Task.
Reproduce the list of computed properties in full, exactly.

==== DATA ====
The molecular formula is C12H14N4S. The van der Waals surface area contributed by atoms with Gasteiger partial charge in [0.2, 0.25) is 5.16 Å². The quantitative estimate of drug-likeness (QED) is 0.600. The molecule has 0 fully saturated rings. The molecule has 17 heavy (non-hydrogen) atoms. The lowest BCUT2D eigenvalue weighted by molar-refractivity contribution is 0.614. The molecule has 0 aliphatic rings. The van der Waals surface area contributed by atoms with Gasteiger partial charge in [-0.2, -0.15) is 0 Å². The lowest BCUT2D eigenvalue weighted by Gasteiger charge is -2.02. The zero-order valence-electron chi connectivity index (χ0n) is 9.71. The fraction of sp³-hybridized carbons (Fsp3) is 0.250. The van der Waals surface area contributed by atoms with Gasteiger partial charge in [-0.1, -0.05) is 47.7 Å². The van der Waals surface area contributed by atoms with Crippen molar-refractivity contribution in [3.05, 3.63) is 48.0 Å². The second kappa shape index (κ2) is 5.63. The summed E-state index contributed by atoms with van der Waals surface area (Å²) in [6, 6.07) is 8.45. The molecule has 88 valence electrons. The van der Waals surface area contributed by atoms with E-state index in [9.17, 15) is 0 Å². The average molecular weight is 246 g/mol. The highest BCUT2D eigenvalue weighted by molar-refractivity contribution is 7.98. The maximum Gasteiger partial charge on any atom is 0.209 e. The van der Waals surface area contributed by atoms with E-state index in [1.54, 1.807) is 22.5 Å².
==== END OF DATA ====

The molecular formula is C12H14N4S. The van der Waals surface area contributed by atoms with Gasteiger partial charge in [0.2, 0.25) is 5.16 Å². The quantitative estimate of drug-likeness (QED) is 0.600. The molecule has 0 fully saturated rings. The molecule has 17 heavy (non-hydrogen) atoms. The lowest BCUT2D eigenvalue weighted by molar-refractivity contribution is 0.614. The molecule has 0 aliphatic rings. The van der Waals surface area contributed by atoms with Gasteiger partial charge in [-0.2, -0.15) is 0 Å². The lowest BCUT2D eigenvalue weighted by Gasteiger charge is -2.02. The zero-order valence-electron chi connectivity index (χ0n) is 9.71. The fraction of sp³-hybridized carbons (Fsp3) is 0.250. The van der Waals surface area contributed by atoms with Gasteiger partial charge in [-0.1, -0.05) is 47.7 Å². The van der Waals surface area contributed by atoms with Crippen molar-refractivity contribution in [3.05, 3.63) is 48.0 Å². The second kappa shape index (κ2) is 5.63. The summed E-state index contributed by atoms with van der Waals surface area (Å²) in [6, 6.07) is 8.45. The molecule has 88 valence electrons. The van der Waals surface area contributed by atoms with E-state index in [9.17, 15) is 0 Å². The average molecular weight is 246 g/mol. The highest BCUT2D eigenvalue weighted by molar-refractivity contribution is 7.98. The maximum Gasteiger partial charge on any atom is 0.209 e. The van der Waals surface area contributed by atoms with E-state index in [1.54, 1.807) is 22.5 Å².